The steady-state and transient engine performances of gas turbine control system development are usually evaluated by applying full thermodynamic engine models. Most models only address the operating range between the idle and maximum power points, but more recently, they also address a sub-idle operating range.

The lack of information about the component maps at the sub-idle modes creates major challenges for the starting system and control system designers. A common method to cope with the problem extrapolates the performances of the engine components to the sub-idle operation range. Precise extrapolation is a challenge to be studied by many scientists. As a rule, many scientists are only concerned about particular aspects of the problem such as the lighting combustion chamber or the turbine operation under the turned-off conditions of the combustion chamber. However, there are no known reports about a model that considers all of these mentioned aspects and simulates the engine starting.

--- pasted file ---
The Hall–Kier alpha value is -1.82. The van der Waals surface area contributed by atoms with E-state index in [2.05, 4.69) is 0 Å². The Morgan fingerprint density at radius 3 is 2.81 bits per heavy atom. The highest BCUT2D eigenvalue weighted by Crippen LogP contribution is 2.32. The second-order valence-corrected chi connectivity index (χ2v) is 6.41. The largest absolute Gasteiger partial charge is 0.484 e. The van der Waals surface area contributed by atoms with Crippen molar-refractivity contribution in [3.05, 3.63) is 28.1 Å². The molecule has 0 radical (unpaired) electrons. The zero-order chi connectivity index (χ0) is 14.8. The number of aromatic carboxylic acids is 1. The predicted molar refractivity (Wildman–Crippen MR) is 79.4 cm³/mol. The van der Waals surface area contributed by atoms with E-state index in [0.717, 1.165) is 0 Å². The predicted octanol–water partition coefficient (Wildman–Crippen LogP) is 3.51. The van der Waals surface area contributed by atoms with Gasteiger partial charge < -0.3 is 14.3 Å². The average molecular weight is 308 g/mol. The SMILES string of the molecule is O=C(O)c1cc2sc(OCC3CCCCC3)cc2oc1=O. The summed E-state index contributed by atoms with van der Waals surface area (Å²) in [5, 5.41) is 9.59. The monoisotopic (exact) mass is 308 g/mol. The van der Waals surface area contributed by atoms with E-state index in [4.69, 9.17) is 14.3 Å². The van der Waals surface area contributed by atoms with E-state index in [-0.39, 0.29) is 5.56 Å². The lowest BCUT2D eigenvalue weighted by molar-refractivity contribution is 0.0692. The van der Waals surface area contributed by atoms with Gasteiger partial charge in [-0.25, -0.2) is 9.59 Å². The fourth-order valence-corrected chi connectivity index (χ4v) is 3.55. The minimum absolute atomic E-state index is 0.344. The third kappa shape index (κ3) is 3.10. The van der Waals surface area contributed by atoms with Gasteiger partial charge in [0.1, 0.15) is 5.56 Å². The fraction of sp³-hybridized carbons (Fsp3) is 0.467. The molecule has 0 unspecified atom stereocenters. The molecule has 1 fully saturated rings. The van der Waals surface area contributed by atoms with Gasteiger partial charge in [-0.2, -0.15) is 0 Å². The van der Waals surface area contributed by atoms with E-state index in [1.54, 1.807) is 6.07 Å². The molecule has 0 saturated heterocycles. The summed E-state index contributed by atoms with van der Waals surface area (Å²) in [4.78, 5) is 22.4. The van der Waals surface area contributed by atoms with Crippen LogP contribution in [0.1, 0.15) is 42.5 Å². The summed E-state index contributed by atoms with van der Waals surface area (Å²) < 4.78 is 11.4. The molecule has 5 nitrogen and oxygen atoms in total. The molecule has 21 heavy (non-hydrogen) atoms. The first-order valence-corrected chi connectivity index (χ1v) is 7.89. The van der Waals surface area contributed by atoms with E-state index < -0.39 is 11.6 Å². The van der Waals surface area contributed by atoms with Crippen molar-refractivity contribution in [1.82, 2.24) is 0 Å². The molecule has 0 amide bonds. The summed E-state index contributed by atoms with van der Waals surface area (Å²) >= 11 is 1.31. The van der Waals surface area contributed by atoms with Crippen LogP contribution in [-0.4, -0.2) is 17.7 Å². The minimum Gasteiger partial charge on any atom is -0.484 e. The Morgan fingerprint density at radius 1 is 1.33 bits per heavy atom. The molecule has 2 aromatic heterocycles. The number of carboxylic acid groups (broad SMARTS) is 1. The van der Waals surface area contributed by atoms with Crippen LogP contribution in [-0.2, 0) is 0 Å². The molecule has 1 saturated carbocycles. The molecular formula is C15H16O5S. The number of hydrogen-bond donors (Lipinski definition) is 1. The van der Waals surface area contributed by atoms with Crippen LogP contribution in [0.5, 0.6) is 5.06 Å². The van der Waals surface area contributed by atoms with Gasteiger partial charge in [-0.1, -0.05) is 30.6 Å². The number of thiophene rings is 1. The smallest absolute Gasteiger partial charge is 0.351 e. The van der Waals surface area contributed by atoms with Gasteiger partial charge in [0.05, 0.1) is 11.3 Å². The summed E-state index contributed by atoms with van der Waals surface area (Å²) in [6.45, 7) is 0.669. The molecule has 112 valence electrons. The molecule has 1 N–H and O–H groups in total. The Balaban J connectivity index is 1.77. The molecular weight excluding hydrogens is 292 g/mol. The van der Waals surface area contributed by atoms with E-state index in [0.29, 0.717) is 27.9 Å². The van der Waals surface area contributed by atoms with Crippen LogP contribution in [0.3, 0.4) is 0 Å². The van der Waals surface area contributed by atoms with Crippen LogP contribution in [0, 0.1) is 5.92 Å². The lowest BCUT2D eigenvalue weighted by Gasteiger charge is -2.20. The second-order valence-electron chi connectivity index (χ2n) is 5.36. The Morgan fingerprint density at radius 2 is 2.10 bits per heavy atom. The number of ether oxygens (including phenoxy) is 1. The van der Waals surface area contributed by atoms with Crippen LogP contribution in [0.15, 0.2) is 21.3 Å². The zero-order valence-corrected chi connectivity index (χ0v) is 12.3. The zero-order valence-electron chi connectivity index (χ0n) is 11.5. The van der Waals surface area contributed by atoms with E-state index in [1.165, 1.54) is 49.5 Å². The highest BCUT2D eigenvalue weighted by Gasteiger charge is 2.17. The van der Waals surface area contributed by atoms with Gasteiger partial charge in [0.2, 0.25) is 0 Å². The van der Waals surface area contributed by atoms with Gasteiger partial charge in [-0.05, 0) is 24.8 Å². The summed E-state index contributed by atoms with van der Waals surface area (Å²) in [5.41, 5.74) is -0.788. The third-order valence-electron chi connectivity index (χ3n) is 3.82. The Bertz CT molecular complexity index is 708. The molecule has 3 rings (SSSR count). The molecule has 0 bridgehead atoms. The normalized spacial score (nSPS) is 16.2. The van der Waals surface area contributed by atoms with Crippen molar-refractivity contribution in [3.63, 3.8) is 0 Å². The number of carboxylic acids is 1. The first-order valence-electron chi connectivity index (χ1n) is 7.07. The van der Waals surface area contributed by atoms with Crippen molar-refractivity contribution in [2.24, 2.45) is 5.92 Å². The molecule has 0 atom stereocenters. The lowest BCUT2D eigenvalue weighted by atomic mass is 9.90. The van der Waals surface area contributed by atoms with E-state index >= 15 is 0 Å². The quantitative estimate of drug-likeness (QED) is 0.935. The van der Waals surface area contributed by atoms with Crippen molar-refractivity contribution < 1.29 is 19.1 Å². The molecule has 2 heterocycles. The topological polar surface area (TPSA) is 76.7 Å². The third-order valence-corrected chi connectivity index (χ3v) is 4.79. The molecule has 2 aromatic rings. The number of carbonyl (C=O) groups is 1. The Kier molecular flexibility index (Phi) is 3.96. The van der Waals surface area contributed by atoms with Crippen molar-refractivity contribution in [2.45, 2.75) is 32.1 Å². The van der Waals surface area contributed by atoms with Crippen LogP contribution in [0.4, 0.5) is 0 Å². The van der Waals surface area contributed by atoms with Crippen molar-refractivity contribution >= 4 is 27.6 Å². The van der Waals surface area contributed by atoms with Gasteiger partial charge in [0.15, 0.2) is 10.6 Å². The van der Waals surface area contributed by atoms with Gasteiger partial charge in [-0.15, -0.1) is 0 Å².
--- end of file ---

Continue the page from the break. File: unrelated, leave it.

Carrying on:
To synthesize a thermodynamic model of starting, most known methods require the performance of the components in the sub-idle range. The proposed paper addresses a new method that simulates the engine starting. The method substitutes the non-linear thermodynamic model with a linear dynamic model, which is supplemented with a simplified static model. The latter model is the set of direct relations between parameters that are used in the control algorithms instead of commonly used component performances. Specifically, the static model consists of simplified relations between the gas path parameters and the corrected rotational speed.

The paper also describes an algorithm for model synthesis and its practical application to real data.

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